Summers in the twenty-first century for middle school boys are very different than those I experienced back in the early 60’s. While there was plenty of time for play, my parents had made it very clear to me that there would be some involvement in labor and service as part of my summer plans, with no electronic games or cable television to steal me away for hours at a time.
The pace of students and no doubt their sleep schedules are very different from what many of us may have experienced as adolescents. The closer we get to the opening days of school I am reminded of how this summer way of life can impact a smooth start to the new school year. For years, St. Paul’s has provided a Head Start program that understands the challenge of beginning another new academic year. This program addresses several of the areas that can pose problems for students as they get ready to dive into being a student once again.
Adjusting to an early start to the day – Although we don’t start as early as our normal school day, the 8:30 start proves to be a good way for many of the boys to ease into what will be expected of them when classes begin. Finding the time to have a good breakfast, taking care of personal hygiene, determining what clothes to wear, and finding the materials needed for the day are all good practice for the upcoming year.
Attending two “academic” classes – Being in an instructional environment has not been the case for most of our boys since that last day of classes in June. Getting back into the expected routines and procedures that create the best opportunities for learning will make those first days of school less stressful.
Reviewing basic organizational and study skills – Most adolescent boys are challenged in the area of executive functioning. The skills associated with executive function are: impulse control, emotional control, flexible thinking, working memory, self-monitoring, planning and prioritizing, task initiation, and organization. Spending some time for three days laying some groundwork in these skill areas is a significant precursor to a successful start to the year.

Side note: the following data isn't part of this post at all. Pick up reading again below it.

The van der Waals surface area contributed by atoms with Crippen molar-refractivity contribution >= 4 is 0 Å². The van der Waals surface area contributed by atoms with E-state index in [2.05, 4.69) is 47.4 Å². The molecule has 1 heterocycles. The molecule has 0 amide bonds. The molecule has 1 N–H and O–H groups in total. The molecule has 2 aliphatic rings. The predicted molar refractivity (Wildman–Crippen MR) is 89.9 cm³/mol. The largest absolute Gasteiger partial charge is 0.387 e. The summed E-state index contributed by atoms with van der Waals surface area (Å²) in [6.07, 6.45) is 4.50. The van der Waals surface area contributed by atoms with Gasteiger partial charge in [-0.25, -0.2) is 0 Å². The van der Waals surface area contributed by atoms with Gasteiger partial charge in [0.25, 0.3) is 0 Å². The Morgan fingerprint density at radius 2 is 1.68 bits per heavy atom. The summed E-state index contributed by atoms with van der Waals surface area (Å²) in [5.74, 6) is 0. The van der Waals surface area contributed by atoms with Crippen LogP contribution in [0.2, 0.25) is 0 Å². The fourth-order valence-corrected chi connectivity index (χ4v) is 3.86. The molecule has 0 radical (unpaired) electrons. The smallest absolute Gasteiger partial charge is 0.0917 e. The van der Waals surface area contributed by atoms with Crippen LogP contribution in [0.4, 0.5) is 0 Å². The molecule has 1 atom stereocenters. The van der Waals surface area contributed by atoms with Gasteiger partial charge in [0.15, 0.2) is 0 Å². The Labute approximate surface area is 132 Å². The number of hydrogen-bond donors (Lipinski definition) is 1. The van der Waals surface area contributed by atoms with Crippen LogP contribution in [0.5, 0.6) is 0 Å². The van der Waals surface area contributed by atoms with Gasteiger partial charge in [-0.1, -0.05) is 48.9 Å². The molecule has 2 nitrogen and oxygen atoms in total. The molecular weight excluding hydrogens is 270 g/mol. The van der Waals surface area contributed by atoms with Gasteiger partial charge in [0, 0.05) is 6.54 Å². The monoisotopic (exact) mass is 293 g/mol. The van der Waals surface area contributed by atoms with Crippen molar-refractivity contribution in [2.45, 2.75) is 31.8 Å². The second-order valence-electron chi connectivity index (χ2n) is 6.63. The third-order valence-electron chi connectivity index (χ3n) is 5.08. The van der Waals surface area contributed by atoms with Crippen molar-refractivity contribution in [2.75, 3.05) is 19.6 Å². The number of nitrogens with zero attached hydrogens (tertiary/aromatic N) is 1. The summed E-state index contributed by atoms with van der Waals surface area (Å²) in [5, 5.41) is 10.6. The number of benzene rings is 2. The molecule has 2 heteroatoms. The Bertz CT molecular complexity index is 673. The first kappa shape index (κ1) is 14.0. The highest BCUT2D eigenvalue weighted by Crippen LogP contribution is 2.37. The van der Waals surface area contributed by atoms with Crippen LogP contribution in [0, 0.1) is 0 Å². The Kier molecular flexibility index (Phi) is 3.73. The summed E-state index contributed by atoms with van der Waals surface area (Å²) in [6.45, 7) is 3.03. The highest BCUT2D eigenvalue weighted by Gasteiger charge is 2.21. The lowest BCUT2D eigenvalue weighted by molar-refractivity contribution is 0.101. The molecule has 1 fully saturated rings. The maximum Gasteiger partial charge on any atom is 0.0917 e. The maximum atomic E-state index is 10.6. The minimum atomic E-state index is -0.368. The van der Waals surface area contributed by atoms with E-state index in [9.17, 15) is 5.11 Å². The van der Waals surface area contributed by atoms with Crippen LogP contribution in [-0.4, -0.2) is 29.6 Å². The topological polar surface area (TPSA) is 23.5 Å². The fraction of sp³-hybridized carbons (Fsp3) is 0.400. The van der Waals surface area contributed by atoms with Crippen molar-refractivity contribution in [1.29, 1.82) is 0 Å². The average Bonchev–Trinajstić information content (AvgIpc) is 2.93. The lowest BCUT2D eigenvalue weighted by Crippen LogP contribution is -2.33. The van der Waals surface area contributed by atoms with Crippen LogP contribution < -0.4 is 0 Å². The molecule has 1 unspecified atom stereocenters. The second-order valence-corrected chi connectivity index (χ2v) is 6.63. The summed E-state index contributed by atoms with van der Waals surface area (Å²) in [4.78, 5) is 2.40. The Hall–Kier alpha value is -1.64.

Reviewing basic math concepts and processes – Research has indicated that summers can be a time of losing traction with regard to math proficiency. Hence, we require the summer IXL work so that the boys “stay in touch” with what they have learned and hopefully there is limited regression. The three days of review and reinforcement can serve as validation for the hard work of some and a gentle reminder to others that maybe more needs to be done to be ready for that first math class.
Socializing and competing – Our middle school is a brotherhood of 215 boys all striving to “be part of something bigger than themselves.” The time from 12:30 – 1:30 PM spent in low-stakes skill development and competition in soccer and non-contact football is a great way for students new to St. Paul’s to make friends and for our veterans to show our newest “Crusies” how much fun it is to be a part of the middle school community. Many friendships that have stood the test of time began in these early days on the fields before the beginning of school.